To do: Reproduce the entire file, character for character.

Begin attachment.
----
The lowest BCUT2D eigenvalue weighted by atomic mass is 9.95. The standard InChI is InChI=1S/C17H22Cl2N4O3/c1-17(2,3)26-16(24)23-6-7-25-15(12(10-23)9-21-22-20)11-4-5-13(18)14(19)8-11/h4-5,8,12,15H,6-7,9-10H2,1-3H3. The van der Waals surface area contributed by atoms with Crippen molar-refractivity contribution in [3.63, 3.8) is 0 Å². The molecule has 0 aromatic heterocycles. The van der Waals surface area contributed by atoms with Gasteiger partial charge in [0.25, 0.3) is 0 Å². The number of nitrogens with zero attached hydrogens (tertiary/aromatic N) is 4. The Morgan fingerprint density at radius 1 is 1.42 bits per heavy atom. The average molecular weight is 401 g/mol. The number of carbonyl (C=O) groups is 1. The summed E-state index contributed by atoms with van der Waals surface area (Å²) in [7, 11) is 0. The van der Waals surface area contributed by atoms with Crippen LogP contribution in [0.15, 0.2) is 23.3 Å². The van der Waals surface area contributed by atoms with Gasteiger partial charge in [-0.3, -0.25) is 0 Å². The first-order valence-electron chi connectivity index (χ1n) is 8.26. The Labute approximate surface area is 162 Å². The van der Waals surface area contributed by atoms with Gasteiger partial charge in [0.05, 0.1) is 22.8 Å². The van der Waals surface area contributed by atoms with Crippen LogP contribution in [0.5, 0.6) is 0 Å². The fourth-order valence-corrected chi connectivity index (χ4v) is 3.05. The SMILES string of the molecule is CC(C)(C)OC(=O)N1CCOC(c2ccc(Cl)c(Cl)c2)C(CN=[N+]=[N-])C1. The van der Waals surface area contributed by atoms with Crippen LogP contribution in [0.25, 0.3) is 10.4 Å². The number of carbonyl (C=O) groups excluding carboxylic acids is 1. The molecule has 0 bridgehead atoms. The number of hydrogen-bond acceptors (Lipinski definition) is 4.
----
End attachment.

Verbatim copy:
The lowest BCUT2D eigenvalue weighted by atomic mass is 9.95. The standard InChI is InChI=1S/C17H22Cl2N4O3/c1-17(2,3)26-16(24)23-6-7-25-15(12(10-23)9-21-22-20)11-4-5-13(18)14(19)8-11/h4-5,8,12,15H,6-7,9-10H2,1-3H3. The van der Waals surface area contributed by atoms with Crippen molar-refractivity contribution in [3.63, 3.8) is 0 Å². The molecule has 0 aromatic heterocycles. The van der Waals surface area contributed by atoms with Gasteiger partial charge in [0.25, 0.3) is 0 Å². The number of nitrogens with zero attached hydrogens (tertiary/aromatic N) is 4. The Morgan fingerprint density at radius 1 is 1.42 bits per heavy atom. The average molecular weight is 401 g/mol. The number of carbonyl (C=O) groups is 1. The summed E-state index contributed by atoms with van der Waals surface area (Å²) in [7, 11) is 0. The van der Waals surface area contributed by atoms with Crippen LogP contribution in [0.15, 0.2) is 23.3 Å². The van der Waals surface area contributed by atoms with Gasteiger partial charge in [-0.3, -0.25) is 0 Å². The first-order valence-electron chi connectivity index (χ1n) is 8.26. The Labute approximate surface area is 162 Å². The van der Waals surface area contributed by atoms with Gasteiger partial charge in [0.05, 0.1) is 22.8 Å². The van der Waals surface area contributed by atoms with Crippen LogP contribution in [0.5, 0.6) is 0 Å². The fourth-order valence-corrected chi connectivity index (χ4v) is 3.05. The SMILES string of the molecule is CC(C)(C)OC(=O)N1CCOC(c2ccc(Cl)c(Cl)c2)C(CN=[N+]=[N-])C1. The van der Waals surface area contributed by atoms with Crippen LogP contribution in [0.25, 0.3) is 10.4 Å². The number of carbonyl (C=O) groups excluding carboxylic acids is 1. The molecule has 0 bridgehead atoms. The number of hydrogen-bond acceptors (Lipinski definition) is 4.